Santa Monica OKs Eviction Payments for Tenants
The Santa Monica City Council has unanimously adopted an emergency ordinance that forces apartment owners to pay $2,000 to $4,000 in relocation benefits to tenants who are the victims of no-fault evictions, but has rejected a motion to raise the benefits even higher.
The council action provides some protection for renters who may be forced to leave their apartments after Tuesday, when a new statewide housing law takes effect. The law, known as the Ellis Act, makes it easier for apartment owners who are frustrated by rent control to go out of business.
Some tenants and tenant supporters suggested that the council increase the benefits by at least $1,000. But council members called the payments adequate.
“Evicting tenants and demolishing buildings is the worst possible solution to rent control,” said Councilman David G. Epstein. “We are adopting an ordinance that provides the highest benefits of any city in California that I know of. It won’t right all of the wrongs . . . but it is reasonable.”
The emergency benefits ordinance, which may be altered later, provides for a scale of payments. Tenants evicted from a bachelor unit will receive $2,000. Those living in one-bedroom apartments are entitled to $2,500. And people who have apartments with two or more bedrooms will receive $3,000. An extra $1,000 will be paid to elderly and disabled people who are evicted.
The adoption of the ordinance came after a three-hour public hearing and discussion. More than 25 people addressed the council, with the overwhelming majority speaking in favor of a generous relocation benefits program.
Several speakers said that no amount of money can compensate for the shock of being evicted, especially for the elderly. Forcing landlords to pay sizable benefits could discourage some evictions, they said.
“I am very happy that the council saw fit to add $1,000 (for handicapped and elderly people),” said former City Councilwoman Dolores Press. “People who are evicted from their apartments have no place to go in Santa Monica.”
A handful of people spoke against relocation benefits. Two representatives from the Greater Los Angeles Apartment Assn. said Santa Monica tenants are already subsidized by the city’s strict rent control law. They also suggested that the city reduce the amount of money paid to high-income tenants.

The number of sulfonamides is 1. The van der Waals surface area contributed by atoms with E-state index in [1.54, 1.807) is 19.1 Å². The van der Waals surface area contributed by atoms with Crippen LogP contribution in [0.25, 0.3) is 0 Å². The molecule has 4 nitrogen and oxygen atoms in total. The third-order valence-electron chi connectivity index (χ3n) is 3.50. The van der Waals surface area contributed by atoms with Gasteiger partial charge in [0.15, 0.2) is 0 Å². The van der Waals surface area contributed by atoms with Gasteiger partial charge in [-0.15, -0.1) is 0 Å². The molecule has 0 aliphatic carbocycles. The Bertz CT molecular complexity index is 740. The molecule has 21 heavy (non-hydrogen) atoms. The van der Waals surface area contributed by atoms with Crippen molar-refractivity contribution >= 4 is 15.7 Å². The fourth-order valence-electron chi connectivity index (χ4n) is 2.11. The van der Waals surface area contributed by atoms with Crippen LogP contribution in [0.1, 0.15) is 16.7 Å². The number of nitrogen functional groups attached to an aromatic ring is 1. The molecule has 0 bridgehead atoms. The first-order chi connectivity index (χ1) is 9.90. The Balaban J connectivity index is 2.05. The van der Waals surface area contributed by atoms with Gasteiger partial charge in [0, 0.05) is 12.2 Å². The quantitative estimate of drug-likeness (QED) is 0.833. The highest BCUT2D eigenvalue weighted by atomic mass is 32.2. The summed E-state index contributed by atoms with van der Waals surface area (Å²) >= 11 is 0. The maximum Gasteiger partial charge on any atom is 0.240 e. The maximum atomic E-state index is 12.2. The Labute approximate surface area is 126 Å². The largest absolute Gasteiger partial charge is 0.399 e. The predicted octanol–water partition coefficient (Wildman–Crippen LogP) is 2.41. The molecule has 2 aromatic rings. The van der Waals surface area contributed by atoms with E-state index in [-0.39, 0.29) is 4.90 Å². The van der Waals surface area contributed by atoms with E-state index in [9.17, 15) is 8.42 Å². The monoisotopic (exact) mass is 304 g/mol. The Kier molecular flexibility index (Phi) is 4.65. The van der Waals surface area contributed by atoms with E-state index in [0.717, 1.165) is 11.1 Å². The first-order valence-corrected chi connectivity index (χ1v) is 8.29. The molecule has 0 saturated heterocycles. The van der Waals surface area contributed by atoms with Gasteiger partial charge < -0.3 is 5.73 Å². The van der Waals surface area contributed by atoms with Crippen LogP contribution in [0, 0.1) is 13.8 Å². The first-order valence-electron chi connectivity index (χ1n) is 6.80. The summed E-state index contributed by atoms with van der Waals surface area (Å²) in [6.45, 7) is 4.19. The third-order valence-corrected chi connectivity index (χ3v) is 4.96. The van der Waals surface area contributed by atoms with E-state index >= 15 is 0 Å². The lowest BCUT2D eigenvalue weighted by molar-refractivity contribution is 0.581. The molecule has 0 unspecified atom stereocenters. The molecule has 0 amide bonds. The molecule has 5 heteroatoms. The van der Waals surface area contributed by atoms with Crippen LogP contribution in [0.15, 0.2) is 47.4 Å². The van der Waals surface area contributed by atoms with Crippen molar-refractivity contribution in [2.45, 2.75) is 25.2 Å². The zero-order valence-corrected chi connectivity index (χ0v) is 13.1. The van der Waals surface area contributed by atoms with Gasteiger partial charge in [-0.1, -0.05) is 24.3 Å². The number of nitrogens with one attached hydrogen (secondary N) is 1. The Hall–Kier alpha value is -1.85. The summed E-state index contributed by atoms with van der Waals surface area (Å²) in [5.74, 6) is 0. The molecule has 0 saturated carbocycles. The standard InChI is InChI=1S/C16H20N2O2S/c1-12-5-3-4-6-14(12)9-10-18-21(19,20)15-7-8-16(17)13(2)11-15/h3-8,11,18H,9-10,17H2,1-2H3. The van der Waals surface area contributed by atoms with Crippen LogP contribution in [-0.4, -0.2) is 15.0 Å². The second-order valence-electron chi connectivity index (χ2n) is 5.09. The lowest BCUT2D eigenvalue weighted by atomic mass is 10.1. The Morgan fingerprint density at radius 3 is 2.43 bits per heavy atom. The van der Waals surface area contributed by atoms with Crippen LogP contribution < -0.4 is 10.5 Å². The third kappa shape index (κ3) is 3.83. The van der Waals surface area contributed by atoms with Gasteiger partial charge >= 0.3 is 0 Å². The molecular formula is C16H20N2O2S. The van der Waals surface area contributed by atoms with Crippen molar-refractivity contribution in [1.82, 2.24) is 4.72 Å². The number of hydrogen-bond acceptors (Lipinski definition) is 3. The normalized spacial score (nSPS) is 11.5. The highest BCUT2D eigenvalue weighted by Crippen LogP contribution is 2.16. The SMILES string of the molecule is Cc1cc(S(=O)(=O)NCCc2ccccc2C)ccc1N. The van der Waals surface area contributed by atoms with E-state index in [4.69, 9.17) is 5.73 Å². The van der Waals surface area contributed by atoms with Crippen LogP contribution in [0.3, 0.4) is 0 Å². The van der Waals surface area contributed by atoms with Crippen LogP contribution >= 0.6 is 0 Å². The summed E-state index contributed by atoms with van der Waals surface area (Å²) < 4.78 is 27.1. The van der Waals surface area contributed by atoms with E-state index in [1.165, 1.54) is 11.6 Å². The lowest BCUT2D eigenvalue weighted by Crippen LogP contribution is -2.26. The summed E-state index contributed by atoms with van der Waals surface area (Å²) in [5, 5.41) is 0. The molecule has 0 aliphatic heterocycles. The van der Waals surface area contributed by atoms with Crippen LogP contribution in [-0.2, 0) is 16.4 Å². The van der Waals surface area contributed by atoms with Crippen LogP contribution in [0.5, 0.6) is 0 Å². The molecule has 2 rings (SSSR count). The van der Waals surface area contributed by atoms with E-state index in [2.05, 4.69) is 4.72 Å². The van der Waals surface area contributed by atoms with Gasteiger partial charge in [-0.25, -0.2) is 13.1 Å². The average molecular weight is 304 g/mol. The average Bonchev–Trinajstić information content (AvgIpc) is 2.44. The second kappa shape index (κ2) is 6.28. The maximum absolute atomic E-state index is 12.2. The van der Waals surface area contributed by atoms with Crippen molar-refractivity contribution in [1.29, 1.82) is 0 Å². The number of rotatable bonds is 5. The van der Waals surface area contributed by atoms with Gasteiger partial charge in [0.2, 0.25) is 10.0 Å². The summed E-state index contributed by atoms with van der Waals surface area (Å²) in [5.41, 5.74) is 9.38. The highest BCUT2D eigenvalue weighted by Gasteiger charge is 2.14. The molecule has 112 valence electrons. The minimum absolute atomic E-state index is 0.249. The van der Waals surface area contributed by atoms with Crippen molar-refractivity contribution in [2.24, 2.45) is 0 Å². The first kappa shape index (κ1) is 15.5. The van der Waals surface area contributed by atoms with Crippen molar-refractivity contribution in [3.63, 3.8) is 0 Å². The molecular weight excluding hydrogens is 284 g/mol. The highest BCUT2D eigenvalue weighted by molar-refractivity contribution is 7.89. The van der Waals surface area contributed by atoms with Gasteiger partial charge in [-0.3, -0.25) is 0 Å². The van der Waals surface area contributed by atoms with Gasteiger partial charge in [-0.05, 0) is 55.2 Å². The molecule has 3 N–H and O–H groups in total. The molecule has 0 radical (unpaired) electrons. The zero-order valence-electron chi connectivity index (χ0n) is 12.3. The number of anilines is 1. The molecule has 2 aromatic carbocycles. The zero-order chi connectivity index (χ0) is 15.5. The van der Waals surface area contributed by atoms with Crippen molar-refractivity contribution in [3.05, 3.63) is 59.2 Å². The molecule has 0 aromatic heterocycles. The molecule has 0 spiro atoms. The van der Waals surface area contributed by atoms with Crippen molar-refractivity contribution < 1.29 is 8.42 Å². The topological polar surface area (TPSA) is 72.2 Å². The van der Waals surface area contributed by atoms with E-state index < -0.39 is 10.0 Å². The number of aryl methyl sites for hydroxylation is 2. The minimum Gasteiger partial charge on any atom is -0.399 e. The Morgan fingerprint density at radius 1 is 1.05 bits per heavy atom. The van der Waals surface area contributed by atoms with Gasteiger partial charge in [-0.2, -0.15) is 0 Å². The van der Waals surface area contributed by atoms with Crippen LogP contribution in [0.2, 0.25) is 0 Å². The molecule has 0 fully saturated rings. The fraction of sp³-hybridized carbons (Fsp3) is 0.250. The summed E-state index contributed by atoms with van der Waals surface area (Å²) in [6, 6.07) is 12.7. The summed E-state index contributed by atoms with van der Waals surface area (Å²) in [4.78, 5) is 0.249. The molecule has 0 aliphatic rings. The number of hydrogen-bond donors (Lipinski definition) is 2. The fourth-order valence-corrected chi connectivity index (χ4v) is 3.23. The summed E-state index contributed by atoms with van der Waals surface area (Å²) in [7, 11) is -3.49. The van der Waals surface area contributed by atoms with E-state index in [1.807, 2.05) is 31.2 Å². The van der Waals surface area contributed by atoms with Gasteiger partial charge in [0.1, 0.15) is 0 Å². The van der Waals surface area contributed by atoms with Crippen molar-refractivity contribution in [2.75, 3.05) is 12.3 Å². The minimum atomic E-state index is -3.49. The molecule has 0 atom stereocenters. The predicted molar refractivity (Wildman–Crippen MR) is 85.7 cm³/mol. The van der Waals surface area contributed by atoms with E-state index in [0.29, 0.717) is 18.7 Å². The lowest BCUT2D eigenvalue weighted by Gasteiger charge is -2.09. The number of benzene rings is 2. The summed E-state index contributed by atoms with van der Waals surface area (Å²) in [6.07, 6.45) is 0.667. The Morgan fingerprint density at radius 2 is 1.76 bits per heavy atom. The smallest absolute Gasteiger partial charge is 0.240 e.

Walter Schwartz, an apartment owner, maintained that landlords also deserve compensation. “You are the representatives of all of the people of Santa Monica,” Schwartz told the council. “Landlords are people and we need some balance in this program. . . . Landlords go through a lot of stress.”
After the public hearing, the council discussed several possible changes in the emergency ordinance. Councilman Dennis Zane, a tenant activist, suggested the biggest change. Zane said that the payment levels were too low and called on the council to raise the fees by $1,000 in each category.
That motion was rejected by a 5-2 vote, with Zane and Councilman James P. Conn voting in favor. Then Councilman Alan Katz tried for a compromise. Katz said he objected to the sliding scale. He moved that the council order a payment of $3,000 to all tenants who are evicted.
Katz’s motion was rejected by a 4-3 vote. Zane, Conn and Katz voted in favor of the plan. Mayor Christine E. Reed and Councilmen David G. Epstein, Herb Katz and William H. Jennings opposed the idea. After that discussion, the emergency relocation benefits ordinance was unanimously approved.
The council did not discuss a request that it relinquish control of the program to the city’s Rent Control Board. The five-member board had requested the authority to administer the benefits program earlier this month, charging that the council was considering an inadequate payment package.
Rent Board Commissioner David Finkel authored the resolution condemning the council. Finkel said he did so because tenants deserve higher relocation benefits. But he did not repeat his charges at Tuesday’s council meeting.
Before the meeting, council members charged that Finkel’s charges were groundless. Reed said that the board acted irresponsibly.
“It doesn’t serve them well to have temper tantrums on paper,” said Reed, referring to the condemnation resolution. “Their motivation was 100% political. And no good will come from it.”